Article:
During the end steam's reign a new technology arose that attempted to provide one final, competitive edge against the diesel; steam turbines. These locomotives were somewhat similar to diesels in that an electric traction motor was used to provide power although instead of a diesel engine, turbines were used. A few railroads experimented with the concept, one of which was the Chesapeake & Ohio. Interestingly, the C&O's application was somewhat unique; it intended to use the turbines in high-speed passenger service via a new streamliner known as the Chessie. Alas, the train never made it into service and the M-1's were never reliable; numerous mechanical problems saw them scrapped only a few years after being built.
Following the introduction of Electro-Motive's revolutionary FT diesel-electric locomotive in 1939 it was clear the motive power was the future. However, some railroads still believed strongly in steam power including the C&O and Norfolk & Western. These two lines derived a large percentage of their freight revenues from the movement of Southern Appalachian coal; as a result they maintained a strong allegiance to steam through the 1950s. Around the time of World War II the steam turbine was born and appeared as if it might challenge the diesel.
The first to test the technology was Union Pacific in 1938, using a streamlined pair for passenger service, followed by the Pennsylvania in 1944. Then, just after the war, the C&O jumped on the bandwagon. Under the new leadership of Robert Young since 1942, who believed fervently in high quality and efficient passenger service, the C&O wished to use steam turbines on a new service between Washington, D.C. and Cincinnati, Ohio. The train, named the Chessie, was boasted by Young as the most luxurious all-coach service in the country. To further enhance its appeal, and keep in accordance with the C&O's coal roots, Young felt steam turbine locomotives should power the Chessie.
The C&O, working alongside the Baldwin Locomotive Works, Westinghouse, and General Electric outshopped what was known as the Class M-1 in 1947. The locomotive, given #500, carried a 2-C1+2-C1-B (using the Whyte Notation this would be a 4-8-0-4-8-4), was 106 feet long, weighed 428 tons (856,000 pounds), and boasted 6,000 horsepower. It was an impressive and imposing machine featuring a shrouded, streamlined carbody with a pleasing livery of grey, yellow, and deep blue. Following #500, two more would arrive in 1948 and given #501 and #502.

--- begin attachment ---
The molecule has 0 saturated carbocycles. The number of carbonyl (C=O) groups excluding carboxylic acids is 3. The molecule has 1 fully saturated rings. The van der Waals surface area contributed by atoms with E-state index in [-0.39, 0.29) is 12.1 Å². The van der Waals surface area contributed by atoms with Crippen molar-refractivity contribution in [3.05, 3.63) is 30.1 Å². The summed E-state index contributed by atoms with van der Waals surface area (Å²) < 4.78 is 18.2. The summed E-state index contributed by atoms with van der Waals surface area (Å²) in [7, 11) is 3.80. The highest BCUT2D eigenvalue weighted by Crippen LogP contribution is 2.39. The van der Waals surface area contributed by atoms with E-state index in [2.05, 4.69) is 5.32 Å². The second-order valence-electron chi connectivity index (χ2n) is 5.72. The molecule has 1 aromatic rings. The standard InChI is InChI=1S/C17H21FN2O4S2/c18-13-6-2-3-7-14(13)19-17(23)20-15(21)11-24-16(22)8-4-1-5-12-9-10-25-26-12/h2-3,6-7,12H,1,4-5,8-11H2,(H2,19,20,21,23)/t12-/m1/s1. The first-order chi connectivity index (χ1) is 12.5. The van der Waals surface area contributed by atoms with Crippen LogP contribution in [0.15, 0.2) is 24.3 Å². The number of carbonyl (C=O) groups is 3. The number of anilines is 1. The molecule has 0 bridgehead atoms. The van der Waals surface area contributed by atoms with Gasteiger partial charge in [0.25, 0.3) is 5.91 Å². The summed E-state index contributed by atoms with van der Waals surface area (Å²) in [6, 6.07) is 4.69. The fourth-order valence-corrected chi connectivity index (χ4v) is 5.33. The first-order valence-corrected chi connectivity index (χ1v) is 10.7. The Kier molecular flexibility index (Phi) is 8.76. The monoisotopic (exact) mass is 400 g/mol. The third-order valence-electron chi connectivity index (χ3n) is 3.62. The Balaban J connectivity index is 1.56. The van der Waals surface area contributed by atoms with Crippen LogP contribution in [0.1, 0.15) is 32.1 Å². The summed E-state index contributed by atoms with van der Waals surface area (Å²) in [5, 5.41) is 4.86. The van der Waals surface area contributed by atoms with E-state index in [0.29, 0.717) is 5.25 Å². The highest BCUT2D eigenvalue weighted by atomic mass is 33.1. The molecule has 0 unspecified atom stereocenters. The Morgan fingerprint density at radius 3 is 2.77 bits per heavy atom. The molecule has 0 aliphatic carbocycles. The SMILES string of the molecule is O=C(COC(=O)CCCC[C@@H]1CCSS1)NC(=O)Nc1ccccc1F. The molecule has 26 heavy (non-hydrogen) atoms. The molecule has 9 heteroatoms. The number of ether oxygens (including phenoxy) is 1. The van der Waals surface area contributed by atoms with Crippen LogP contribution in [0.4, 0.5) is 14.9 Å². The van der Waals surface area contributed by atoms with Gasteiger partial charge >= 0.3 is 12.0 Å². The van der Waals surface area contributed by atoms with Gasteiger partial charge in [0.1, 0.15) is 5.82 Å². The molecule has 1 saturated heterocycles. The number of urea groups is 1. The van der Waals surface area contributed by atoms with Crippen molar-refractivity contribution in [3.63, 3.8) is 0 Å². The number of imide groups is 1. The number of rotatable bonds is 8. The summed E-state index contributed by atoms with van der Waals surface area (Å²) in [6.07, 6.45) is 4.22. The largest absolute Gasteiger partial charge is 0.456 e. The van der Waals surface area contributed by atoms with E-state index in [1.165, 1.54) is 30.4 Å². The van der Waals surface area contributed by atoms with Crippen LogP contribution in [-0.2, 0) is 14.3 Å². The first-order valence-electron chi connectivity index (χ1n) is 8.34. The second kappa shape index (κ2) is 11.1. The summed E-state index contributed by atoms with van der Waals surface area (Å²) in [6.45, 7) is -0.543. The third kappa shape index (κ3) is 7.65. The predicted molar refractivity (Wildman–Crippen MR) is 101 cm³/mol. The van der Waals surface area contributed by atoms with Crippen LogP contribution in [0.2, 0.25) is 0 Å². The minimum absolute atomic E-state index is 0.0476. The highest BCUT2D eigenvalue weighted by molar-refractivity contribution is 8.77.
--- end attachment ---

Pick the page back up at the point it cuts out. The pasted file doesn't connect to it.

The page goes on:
According to Thomas Dixon, Jr.'s book, "Chesapeake & Ohio Railway: A Concise History And Fact Book," the Class M-1's worked by employing a standard boiler, fed by coal, to power electrified traction motors on the axles thus propelling the locomotive forward. In essence the M-1 was a combination steam and diesel locomotive using a boiler and traction motors but lacking a diesel engine. Departing from traditional steam designs the M-1's boiler was situated to the rear while a coal tender, streamlined as part of the entire locomotive, was located ahead of the cab which more or less sat in the middle of the entire contraption. In any event, the design was mechanically complex and during initial tests in 1947 the #500 experienced a variety of problems.
Part of the issue was the turbines themselves which, while practical in marine applications, could not tolerate the jarring actions and heavy beating experienced during standard service on a railroad. There was also the problem of dirt, dust, and other particles fouling equipment, including the traction motors. Despite claims by its builders that the M-1 would require less maintenance via fewer moving parts and greater fuel savings the C&O was never able to operate the locomotives all the way from Washington to Cincinnati without some sort of mechanical troubles.
In 1948 the M-1's promoted the new Chessie by parading an exhibition train around the entire C&O system, allowing folks to tour the equipment during stops at various towns and cities. Unfortunately, the train never ran despite all of the cars and locomotives being purchased and readied for service. Young had wanted the Chessie running by 1946 but a large backlog of postwar orders delayed the cars from arriving for two years at which point steeply declining ridership essentially forced the C&O to end the idea. The cars later went to operate on the regional Pere Marquettes for a few years while the unsuccessful M-1's continued to run on other trains during 1948. The three units were eventually sent back to Baldwin and scrapped in 1950.
Perhaps the failure of the M-1's and the Chessie was all of the best. While the C&O was struggling to get the train in service rival Baltimore & Ohio launched a new streamliner along the same corridor during January of 1947 known as the Cincinnatian. It featured a stunningly beautiful streamlined 4-6-2 Pacific with matching equipment in a deep blue, silver,and white livery. Alas, the market was so sparsely populated the train saw little success and the B&O soon shifted the train to a Cincinnati - Detroit routing where it saw much higher ridership.